时间：02-26 来源：转载自澎湃新闻 浏览量：6576
"Anyone sitting there?" he asked, pointing at the seat opposite Harry. "Everywhere else is full."
And learn until our brains all rot.
"What have we got today?" Harry asked Ron as he poured sugar on his porridge.
"You said You-Know-Who's name!" said Ron, sounding both shocked and impressed. "I'd have thought you, of all people --"
After lunch they went to the reptile house. It was cool and dark in there, with lit windows all along the walls. Behind the glass, all sorts of lizards and snakes were crawling and slithering over bits of wood and stone. Dudley and Piers wanted to see huge, poisonous cobras and thick, man-crushing pythons. Dudley quickly found the largest snake in the place. It could have wrapped its body twice around Uncle Vernon's car and crushed it into a trash can -- but at the moment it didn't look in the mood. In fact, it was fast asleep.
"He's the gamekeeper," said Harry. He was liking the boy less and less every second.
Hagrid looked down at his umbrella and stroked his beard.
"Ye' all get yer firs' sight o' Hogwarts in a sec," Hagrid called over his shoulder, "jus' round this bend here."
Harry explained about their meeting in Diagon Alley.
"Yes," said Harry. He was looking at the other boys. Both of them were thickset and looked extremely mean. Standing on either side of the pale boy, they looked like bodyguards.
"You-Know-Who killed 'em. An' then -- an' this is the real myst'ry of the thing -- he tried to kill you, too. Wanted ter make a clean job of it, I suppose, or maybe he just liked killin' by then. But he couldn't do it. Never wondered how you got that mark on yer forehead? That was no ordinary cut. That's what yeh get when a Powerful, evil curse touches yeh -- took care of yer mum an' dad an' yer house, even -- but it didn't work on you, an' that's why yer famous, Harry. No one ever lived after he decided ter kill 'em, no one except you, an' he'd killed some o' the best witches an' wizards of the age -- the McKinnons, the Bones, the Prewetts -- an' you was only a baby, an' you lived."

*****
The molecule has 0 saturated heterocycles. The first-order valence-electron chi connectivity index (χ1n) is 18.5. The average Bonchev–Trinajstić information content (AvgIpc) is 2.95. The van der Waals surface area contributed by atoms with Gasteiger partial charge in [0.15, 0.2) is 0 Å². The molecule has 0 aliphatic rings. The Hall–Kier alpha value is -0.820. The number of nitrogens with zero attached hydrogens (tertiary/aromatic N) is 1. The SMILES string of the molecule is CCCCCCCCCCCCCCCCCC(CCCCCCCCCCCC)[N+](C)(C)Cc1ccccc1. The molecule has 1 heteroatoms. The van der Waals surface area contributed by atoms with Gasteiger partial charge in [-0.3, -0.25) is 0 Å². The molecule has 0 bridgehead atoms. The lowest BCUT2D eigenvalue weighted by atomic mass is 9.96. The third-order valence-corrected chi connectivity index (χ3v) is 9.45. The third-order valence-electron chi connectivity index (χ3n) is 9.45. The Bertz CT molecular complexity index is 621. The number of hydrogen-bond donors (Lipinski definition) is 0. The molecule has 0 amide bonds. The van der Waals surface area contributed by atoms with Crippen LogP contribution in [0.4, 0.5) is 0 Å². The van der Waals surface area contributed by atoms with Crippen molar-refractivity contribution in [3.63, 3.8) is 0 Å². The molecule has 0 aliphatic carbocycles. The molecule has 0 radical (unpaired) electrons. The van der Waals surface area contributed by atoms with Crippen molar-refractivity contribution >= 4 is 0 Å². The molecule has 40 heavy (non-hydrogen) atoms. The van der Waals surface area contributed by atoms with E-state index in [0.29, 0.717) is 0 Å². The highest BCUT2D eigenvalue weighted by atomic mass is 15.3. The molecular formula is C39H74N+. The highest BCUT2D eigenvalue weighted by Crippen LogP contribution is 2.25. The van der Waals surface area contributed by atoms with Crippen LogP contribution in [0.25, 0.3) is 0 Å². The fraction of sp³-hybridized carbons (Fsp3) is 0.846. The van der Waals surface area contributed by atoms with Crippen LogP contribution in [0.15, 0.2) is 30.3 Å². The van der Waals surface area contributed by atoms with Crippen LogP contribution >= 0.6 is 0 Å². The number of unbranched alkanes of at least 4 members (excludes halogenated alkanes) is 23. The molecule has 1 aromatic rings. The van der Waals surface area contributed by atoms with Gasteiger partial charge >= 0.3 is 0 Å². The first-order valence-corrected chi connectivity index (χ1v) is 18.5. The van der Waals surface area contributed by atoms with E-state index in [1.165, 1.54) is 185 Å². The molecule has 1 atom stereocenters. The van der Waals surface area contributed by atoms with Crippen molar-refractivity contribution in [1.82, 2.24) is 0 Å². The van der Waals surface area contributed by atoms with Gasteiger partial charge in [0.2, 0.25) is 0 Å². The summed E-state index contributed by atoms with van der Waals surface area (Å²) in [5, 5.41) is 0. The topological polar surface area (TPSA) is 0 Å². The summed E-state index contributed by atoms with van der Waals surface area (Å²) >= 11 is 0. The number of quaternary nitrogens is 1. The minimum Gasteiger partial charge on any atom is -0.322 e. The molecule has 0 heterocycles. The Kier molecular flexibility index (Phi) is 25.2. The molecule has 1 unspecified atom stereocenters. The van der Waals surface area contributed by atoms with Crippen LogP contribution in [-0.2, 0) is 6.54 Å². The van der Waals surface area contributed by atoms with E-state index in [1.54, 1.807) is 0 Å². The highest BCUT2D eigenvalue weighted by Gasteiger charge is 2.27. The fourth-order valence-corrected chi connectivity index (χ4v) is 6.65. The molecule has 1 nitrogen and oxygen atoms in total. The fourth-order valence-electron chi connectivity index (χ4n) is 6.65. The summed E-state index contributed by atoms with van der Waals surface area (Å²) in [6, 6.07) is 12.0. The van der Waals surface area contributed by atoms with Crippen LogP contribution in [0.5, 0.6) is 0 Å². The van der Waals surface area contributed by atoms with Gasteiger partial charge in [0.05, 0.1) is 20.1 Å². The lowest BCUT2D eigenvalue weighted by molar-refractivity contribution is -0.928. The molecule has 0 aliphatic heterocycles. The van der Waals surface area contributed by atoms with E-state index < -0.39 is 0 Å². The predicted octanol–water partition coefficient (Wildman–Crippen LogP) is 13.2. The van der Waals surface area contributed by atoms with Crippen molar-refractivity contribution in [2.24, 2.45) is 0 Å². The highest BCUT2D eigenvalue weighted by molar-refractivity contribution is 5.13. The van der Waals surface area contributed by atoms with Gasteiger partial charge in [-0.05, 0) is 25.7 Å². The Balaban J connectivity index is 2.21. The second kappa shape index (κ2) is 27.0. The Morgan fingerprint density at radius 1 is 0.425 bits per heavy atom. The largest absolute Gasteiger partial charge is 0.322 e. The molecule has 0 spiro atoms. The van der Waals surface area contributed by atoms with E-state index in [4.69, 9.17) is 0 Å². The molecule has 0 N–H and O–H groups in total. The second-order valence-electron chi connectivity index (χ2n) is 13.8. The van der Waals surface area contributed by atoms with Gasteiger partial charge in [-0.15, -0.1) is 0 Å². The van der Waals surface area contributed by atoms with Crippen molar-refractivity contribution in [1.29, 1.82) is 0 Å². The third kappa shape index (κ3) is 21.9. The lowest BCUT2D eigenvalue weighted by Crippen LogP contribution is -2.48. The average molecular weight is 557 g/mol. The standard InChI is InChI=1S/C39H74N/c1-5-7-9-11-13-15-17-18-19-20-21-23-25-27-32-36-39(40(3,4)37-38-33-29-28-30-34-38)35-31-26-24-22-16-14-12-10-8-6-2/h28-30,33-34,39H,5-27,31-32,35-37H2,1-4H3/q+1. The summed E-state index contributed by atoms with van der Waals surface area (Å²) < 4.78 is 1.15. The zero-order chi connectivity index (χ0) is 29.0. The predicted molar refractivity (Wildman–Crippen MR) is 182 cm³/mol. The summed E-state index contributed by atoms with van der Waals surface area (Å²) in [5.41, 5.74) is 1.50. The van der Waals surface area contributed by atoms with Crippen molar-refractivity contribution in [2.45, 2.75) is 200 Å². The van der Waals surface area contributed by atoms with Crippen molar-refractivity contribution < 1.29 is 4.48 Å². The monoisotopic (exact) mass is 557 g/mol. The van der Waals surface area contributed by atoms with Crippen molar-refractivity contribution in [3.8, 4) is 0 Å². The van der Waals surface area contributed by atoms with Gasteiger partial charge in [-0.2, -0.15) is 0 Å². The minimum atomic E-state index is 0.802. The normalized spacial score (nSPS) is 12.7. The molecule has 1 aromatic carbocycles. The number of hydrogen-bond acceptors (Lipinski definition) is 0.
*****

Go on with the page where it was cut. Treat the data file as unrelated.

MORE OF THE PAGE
"Gallopin' Gorgons, that reminds me," said Hagrid, clapping a hand to his forehead with enough force to knock over a cart horse, and from yet another pocket inside his overcoat he pulled an owl -- a real, live, rather ruffled-looking owl -- a long quill, and a roll of parchment. With his tongue between his teeth he scribbled a note that Harry could read upside down:
Harry quickly looked down again as Professor McGonagall silently placed a four-legged stool in front of the first years. On top of the stool she put a pointed wizard's hat. This hat was patched and frayed and extremely dirty. Aunt Petunia wouldn't have let it in the house.
A voice echoed through the train: "We will be reaching Hogwarts in five minutes' time. Please leave your luggage on the train, it will be taken to the school separately."
"All what?" asked Harry.
The storm raged more and more ferociously as the night went on. Harry couldn't sleep. He shivered and turned over, trying to get comfortable, his stomach rumbling with hunger. Dudley's snores were drowned by the low rolls of thunder that started near midnight. The lighted dial of Dudley's watch, which was dangling over the edge of the sofa on his fat wrist, told Harry he'd be eleven in ten minutes' time. He lay and watched his birthday tick nearer, wondering if the Dursleys would remember at all, wondering where the letter writer was now.
On Saturday, things began to get out of hand. Twenty-four letters to Harry found their way into the house, rolled up and hidden inside each of the two dozen eggs that their very confused milkman had handed Aunt Petunia through the living room window. While Uncle Vernon made furious telephone calls to the post office and the dairy trying to find someone to complain to, Aunt Petunia shredded the letters in her food processor.